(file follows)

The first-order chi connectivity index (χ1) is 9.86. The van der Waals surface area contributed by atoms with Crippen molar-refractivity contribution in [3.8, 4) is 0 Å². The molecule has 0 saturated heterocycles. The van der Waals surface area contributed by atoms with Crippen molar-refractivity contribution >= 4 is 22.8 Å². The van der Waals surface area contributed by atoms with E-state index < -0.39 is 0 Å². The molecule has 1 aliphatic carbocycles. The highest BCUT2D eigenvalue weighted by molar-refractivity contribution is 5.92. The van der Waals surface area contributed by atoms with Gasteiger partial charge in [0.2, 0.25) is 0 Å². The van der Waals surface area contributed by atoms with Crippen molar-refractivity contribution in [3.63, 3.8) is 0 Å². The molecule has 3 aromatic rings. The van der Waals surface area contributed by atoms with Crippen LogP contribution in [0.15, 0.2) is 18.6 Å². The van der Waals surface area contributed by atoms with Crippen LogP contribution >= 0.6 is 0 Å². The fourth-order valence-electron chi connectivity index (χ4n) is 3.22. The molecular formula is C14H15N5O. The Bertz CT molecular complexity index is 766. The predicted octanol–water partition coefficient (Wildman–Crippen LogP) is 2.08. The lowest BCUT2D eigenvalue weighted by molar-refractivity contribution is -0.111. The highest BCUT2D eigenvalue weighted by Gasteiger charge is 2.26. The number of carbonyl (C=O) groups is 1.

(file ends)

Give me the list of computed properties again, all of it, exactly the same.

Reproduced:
The first-order chi connectivity index (χ1) is 9.86. The van der Waals surface area contributed by atoms with Crippen molar-refractivity contribution in [3.8, 4) is 0 Å². The molecule has 0 saturated heterocycles. The van der Waals surface area contributed by atoms with Crippen molar-refractivity contribution >= 4 is 22.8 Å². The van der Waals surface area contributed by atoms with E-state index < -0.39 is 0 Å². The molecule has 1 aliphatic carbocycles. The highest BCUT2D eigenvalue weighted by molar-refractivity contribution is 5.92. The van der Waals surface area contributed by atoms with Gasteiger partial charge in [0.2, 0.25) is 0 Å². The van der Waals surface area contributed by atoms with Crippen molar-refractivity contribution in [3.63, 3.8) is 0 Å². The molecule has 3 aromatic rings. The van der Waals surface area contributed by atoms with Crippen LogP contribution in [0.15, 0.2) is 18.6 Å². The van der Waals surface area contributed by atoms with Crippen LogP contribution >= 0.6 is 0 Å². The fourth-order valence-electron chi connectivity index (χ4n) is 3.22. The molecular formula is C14H15N5O. The Bertz CT molecular complexity index is 766. The predicted octanol–water partition coefficient (Wildman–Crippen LogP) is 2.08. The lowest BCUT2D eigenvalue weighted by molar-refractivity contribution is -0.111. The highest BCUT2D eigenvalue weighted by Gasteiger charge is 2.26. The number of carbonyl (C=O) groups is 1.